Uk Constructions Project Document

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UK Constructions Project Document

UK Constructions Project Document

Heathrow Terminal 5

The construction of the Heathrow Airport Terminal 5 (T5) in London was approved by the Secretary of State on 20 November 2001, after the longest public inquiry in British history (46 months). The planning process itself cost nearly £63m over a period of 14 years. This cost was borne mostly by the British Airports Authority (BAA) and British Airways, the two main proponents of the project.

In 2007 it was announced by the Transport Secretary Ruth Kelly that there would be a sixth terminal at Heathrow as well as a 2,200m third runway and this will be underway by 2020. Public consultation on the proposed project is currently underway.

Terminal 5 contractors

Terminal 5 was a large infrastructure project involving over 60 contractors, 16 major projects and 147 sub-projects on a 260ha site. With such a project BAA realised that if the projects were to be built on time and within budget that a unique approach would be required. The T5 Agreement was the result and is a legally binding contract between BAA and its key suppliers. Through the agreement BAA accepted that it carried all of the risk for the construction project. This allowed the contractors to concentrate on the project and solving problems rather than avoiding possible litigation for problems arising and time delays.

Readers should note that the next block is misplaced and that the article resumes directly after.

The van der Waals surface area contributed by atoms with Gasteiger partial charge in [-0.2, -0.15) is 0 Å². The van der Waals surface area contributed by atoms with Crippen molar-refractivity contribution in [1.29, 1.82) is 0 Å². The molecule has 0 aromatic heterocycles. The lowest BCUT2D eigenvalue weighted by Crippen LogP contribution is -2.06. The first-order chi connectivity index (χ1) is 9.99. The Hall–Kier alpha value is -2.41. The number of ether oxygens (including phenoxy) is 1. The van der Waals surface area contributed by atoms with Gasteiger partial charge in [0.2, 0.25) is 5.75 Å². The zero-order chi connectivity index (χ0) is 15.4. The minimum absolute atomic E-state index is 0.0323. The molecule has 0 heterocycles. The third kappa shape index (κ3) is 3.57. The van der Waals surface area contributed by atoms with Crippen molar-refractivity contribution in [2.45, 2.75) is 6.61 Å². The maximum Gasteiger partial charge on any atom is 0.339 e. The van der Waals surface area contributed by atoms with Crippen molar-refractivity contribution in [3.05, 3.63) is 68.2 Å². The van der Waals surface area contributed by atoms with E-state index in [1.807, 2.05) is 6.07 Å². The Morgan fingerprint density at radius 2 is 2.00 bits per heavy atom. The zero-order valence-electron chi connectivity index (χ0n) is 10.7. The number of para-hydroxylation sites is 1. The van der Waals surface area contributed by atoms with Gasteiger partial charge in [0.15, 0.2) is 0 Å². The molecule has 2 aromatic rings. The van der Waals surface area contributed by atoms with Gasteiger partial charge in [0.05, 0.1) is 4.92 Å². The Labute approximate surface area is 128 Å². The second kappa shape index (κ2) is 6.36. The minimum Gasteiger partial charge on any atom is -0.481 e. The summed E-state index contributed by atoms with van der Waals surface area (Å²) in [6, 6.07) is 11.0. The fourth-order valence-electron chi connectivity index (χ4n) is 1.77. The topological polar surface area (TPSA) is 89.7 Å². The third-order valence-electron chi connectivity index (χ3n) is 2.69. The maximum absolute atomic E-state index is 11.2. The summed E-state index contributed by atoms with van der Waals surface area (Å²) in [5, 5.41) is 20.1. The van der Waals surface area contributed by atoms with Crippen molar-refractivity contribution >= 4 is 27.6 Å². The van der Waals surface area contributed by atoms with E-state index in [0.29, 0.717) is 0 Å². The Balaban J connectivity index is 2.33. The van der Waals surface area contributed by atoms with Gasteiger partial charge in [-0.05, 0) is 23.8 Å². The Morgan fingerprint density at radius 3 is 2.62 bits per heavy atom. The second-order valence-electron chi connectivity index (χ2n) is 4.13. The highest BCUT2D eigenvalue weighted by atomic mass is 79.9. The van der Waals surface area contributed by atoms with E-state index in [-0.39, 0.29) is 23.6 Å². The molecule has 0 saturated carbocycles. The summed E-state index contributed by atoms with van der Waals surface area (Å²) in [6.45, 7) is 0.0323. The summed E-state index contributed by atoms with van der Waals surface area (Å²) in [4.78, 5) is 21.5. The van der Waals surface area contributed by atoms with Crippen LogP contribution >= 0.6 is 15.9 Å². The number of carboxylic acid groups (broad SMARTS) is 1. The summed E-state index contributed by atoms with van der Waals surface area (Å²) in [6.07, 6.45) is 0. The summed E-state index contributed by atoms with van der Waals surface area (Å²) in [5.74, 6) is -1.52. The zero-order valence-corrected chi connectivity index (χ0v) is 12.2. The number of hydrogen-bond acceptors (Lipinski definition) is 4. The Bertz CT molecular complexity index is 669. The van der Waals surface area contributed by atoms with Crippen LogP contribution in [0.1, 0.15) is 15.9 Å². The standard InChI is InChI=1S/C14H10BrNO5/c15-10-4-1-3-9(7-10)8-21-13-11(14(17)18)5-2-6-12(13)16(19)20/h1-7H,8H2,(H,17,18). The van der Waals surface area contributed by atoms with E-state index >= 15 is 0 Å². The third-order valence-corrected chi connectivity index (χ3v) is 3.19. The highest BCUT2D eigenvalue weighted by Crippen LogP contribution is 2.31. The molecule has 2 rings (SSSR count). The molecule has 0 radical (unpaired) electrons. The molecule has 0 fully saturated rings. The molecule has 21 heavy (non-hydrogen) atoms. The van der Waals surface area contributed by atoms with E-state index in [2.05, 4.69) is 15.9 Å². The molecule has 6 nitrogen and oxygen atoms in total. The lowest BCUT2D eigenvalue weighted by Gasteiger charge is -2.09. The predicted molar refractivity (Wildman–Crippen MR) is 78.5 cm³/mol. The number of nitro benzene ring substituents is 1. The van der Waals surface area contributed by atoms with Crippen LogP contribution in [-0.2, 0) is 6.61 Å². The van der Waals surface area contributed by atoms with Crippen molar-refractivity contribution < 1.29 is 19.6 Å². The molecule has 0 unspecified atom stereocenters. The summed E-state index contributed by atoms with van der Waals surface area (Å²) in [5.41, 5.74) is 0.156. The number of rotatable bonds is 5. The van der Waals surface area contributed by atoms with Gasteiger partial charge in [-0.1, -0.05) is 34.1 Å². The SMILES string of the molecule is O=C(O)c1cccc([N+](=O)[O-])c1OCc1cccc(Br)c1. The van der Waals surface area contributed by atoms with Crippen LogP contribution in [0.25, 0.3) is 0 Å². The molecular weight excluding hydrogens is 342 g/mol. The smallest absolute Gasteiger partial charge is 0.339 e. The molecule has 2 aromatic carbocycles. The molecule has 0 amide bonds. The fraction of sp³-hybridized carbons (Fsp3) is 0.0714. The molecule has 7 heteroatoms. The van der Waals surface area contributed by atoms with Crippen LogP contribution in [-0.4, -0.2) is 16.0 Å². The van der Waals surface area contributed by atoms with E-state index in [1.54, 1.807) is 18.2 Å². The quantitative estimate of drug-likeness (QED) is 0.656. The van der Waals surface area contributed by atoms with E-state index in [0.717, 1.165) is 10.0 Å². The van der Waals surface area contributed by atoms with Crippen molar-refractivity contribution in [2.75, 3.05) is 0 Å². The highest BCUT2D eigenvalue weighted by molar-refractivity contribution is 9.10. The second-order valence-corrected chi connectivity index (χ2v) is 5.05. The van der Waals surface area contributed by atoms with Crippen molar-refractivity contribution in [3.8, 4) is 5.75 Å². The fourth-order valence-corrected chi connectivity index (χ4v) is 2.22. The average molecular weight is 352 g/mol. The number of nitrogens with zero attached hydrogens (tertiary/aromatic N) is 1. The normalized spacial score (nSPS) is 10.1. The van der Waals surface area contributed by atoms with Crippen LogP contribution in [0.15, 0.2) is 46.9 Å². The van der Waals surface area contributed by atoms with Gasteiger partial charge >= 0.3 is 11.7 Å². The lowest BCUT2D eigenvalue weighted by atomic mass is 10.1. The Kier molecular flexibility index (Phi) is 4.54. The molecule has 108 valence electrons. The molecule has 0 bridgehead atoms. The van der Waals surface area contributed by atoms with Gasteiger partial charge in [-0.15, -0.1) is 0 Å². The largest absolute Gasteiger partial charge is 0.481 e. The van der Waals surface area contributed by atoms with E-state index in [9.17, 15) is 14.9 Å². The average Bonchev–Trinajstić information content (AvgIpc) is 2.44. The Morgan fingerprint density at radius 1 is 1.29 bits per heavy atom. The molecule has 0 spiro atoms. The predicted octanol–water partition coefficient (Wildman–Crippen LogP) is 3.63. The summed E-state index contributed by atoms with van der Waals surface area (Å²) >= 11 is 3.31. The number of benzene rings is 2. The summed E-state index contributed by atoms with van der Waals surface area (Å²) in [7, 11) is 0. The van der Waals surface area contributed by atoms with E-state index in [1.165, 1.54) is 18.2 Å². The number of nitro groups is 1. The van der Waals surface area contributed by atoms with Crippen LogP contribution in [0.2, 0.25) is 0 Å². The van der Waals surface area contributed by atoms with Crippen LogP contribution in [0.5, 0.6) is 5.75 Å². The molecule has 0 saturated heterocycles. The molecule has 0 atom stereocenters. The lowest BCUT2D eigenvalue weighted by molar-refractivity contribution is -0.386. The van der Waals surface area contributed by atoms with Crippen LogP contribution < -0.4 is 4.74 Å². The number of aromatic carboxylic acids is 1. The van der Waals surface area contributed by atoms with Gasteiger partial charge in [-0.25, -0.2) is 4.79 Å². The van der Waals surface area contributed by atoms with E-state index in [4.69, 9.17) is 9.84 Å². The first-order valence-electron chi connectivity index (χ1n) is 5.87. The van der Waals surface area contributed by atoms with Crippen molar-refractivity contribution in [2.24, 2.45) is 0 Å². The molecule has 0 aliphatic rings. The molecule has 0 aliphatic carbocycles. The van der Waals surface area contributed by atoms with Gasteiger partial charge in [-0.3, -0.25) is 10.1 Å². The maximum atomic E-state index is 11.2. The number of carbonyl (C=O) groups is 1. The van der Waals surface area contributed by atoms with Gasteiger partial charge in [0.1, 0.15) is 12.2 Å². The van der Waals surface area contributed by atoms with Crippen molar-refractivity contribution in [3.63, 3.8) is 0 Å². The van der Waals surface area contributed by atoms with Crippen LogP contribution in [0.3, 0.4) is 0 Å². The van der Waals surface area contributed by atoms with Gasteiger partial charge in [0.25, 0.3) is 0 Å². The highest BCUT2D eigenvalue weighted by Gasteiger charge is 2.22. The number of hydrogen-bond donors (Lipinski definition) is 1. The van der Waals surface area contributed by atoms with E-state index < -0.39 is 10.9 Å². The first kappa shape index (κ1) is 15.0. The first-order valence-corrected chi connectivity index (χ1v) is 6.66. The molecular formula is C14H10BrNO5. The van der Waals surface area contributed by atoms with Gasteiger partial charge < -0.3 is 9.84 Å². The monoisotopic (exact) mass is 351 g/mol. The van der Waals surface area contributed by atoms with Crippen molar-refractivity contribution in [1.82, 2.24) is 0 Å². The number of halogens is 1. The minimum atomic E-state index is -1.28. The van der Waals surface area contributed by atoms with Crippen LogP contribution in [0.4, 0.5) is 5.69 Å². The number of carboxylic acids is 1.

Terminal and control tower

By November 2006 the construction of T5 was 80% completed. Ten new aircraft stands had been delivered (four capable of handling the new A380 superjumbo) along with 120,000m² of taxiway.

Two of the major projects which were ahead of schedule included the new terminal building itself and the new aircraft control tower. In April 2004 the first section of the 'single wave' roof (2,500t) of the T5 building was lifted into position and by March 2005 the sixth and final section of the roof was in position. The final roof weighed a total of 18,500t and contained 22 steel box section rafters supported by 11 pairs of supporting abutments.

The main terminal building (housing concourse A) is 396m long, 176m wide and 39m high and contains 80,000t of structural steel, while a satellite building (housing concourse B) adjoining this is 442m long, 42m wide and 19.5m high. The terminal contains 175 lifts, 131 escalators and 18km of conveyor belts for baggage handling. A strict ban was placed on any construction activity over 43m high without prior arrangement in case it interfered with Heathrow radar. Phase one of the project provides 47 aircraft stands and phase two will provide a further 13 to make a total of 60.

The cone, which contains the control room, is supported on top of an 85m-high, 4.6m-diameter triangular steel mast anchored to the ground with three pairs of cable stays. The steel mast contains two lifts (one internal and one external) to provide access to the control room. The control tower was built in 12m-high sections (the cone being raised by special jacks 12m at a time) and became operational during the ...
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